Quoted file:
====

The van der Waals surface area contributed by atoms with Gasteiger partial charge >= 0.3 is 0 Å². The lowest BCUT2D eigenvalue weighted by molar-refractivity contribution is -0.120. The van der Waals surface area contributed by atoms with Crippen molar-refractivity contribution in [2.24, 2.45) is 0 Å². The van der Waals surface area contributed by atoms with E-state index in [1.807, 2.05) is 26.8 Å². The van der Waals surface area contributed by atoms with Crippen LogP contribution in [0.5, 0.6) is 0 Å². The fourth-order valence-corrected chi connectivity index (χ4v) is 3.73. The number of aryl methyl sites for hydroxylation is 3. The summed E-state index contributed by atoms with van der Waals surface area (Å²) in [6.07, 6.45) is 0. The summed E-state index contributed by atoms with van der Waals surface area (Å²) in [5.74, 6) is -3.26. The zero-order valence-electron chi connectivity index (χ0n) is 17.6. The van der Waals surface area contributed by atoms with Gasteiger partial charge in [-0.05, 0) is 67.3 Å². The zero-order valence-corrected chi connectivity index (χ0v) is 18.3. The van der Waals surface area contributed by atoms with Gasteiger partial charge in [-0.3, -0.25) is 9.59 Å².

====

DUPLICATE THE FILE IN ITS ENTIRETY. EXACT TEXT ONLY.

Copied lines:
The van der Waals surface area contributed by atoms with Gasteiger partial charge >= 0.3 is 0 Å². The lowest BCUT2D eigenvalue weighted by molar-refractivity contribution is -0.120. The van der Waals surface area contributed by atoms with Crippen molar-refractivity contribution in [2.24, 2.45) is 0 Å². The van der Waals surface area contributed by atoms with E-state index in [1.807, 2.05) is 26.8 Å². The van der Waals surface area contributed by atoms with Crippen LogP contribution in [0.5, 0.6) is 0 Å². The fourth-order valence-corrected chi connectivity index (χ4v) is 3.73. The number of aryl methyl sites for hydroxylation is 3. The summed E-state index contributed by atoms with van der Waals surface area (Å²) in [6.07, 6.45) is 0. The summed E-state index contributed by atoms with van der Waals surface area (Å²) in [5.74, 6) is -3.26. The zero-order valence-electron chi connectivity index (χ0n) is 17.6. The van der Waals surface area contributed by atoms with Gasteiger partial charge in [-0.05, 0) is 67.3 Å². The zero-order valence-corrected chi connectivity index (χ0v) is 18.3. The van der Waals surface area contributed by atoms with Gasteiger partial charge in [-0.3, -0.25) is 9.59 Å².